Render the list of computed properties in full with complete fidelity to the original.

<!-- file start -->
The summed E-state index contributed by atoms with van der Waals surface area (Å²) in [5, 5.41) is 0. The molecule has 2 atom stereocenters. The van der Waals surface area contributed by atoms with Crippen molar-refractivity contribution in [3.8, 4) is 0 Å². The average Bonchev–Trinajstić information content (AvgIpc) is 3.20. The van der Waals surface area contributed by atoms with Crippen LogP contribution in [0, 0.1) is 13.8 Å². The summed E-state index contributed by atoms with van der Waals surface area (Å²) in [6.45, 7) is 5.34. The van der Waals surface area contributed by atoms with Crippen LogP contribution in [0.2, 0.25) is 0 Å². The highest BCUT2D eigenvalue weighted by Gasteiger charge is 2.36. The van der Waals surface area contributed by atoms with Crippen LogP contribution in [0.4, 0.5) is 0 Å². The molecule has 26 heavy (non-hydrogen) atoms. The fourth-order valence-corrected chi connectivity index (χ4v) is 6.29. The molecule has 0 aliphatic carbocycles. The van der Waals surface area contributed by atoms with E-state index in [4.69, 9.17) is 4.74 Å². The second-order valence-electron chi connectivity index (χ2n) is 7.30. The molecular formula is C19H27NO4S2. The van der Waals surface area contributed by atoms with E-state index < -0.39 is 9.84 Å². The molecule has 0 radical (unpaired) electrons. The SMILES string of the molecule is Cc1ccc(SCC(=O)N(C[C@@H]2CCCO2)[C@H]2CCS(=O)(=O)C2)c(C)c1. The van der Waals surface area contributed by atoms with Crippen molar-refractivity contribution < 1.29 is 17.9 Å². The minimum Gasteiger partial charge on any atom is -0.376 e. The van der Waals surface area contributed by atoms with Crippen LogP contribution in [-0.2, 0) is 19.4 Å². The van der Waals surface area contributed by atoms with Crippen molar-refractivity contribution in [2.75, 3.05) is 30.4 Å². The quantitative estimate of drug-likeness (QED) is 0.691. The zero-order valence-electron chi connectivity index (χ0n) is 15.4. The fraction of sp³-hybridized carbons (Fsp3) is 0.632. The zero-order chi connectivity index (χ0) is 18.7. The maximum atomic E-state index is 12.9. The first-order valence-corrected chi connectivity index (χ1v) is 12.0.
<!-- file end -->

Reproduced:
The summed E-state index contributed by atoms with van der Waals surface area (Å²) in [5, 5.41) is 0. The molecule has 2 atom stereocenters. The van der Waals surface area contributed by atoms with Crippen molar-refractivity contribution in [3.8, 4) is 0 Å². The average Bonchev–Trinajstić information content (AvgIpc) is 3.20. The van der Waals surface area contributed by atoms with Crippen LogP contribution in [0, 0.1) is 13.8 Å². The summed E-state index contributed by atoms with van der Waals surface area (Å²) in [6.45, 7) is 5.34. The van der Waals surface area contributed by atoms with Crippen LogP contribution in [0.2, 0.25) is 0 Å². The highest BCUT2D eigenvalue weighted by Gasteiger charge is 2.36. The van der Waals surface area contributed by atoms with Crippen LogP contribution in [0.4, 0.5) is 0 Å². The molecule has 26 heavy (non-hydrogen) atoms. The fourth-order valence-corrected chi connectivity index (χ4v) is 6.29. The molecule has 0 aliphatic carbocycles. The van der Waals surface area contributed by atoms with E-state index in [4.69, 9.17) is 4.74 Å². The second-order valence-electron chi connectivity index (χ2n) is 7.30. The molecular formula is C19H27NO4S2. The van der Waals surface area contributed by atoms with E-state index < -0.39 is 9.84 Å². The molecule has 0 radical (unpaired) electrons. The SMILES string of the molecule is Cc1ccc(SCC(=O)N(C[C@@H]2CCCO2)[C@H]2CCS(=O)(=O)C2)c(C)c1. The van der Waals surface area contributed by atoms with Crippen molar-refractivity contribution < 1.29 is 17.9 Å². The minimum Gasteiger partial charge on any atom is -0.376 e. The van der Waals surface area contributed by atoms with Crippen LogP contribution in [-0.2, 0) is 19.4 Å². The van der Waals surface area contributed by atoms with Crippen molar-refractivity contribution in [2.75, 3.05) is 30.4 Å². The quantitative estimate of drug-likeness (QED) is 0.691. The zero-order valence-electron chi connectivity index (χ0n) is 15.4. The fraction of sp³-hybridized carbons (Fsp3) is 0.632. The zero-order chi connectivity index (χ0) is 18.7. The maximum atomic E-state index is 12.9. The first-order valence-corrected chi connectivity index (χ1v) is 12.0.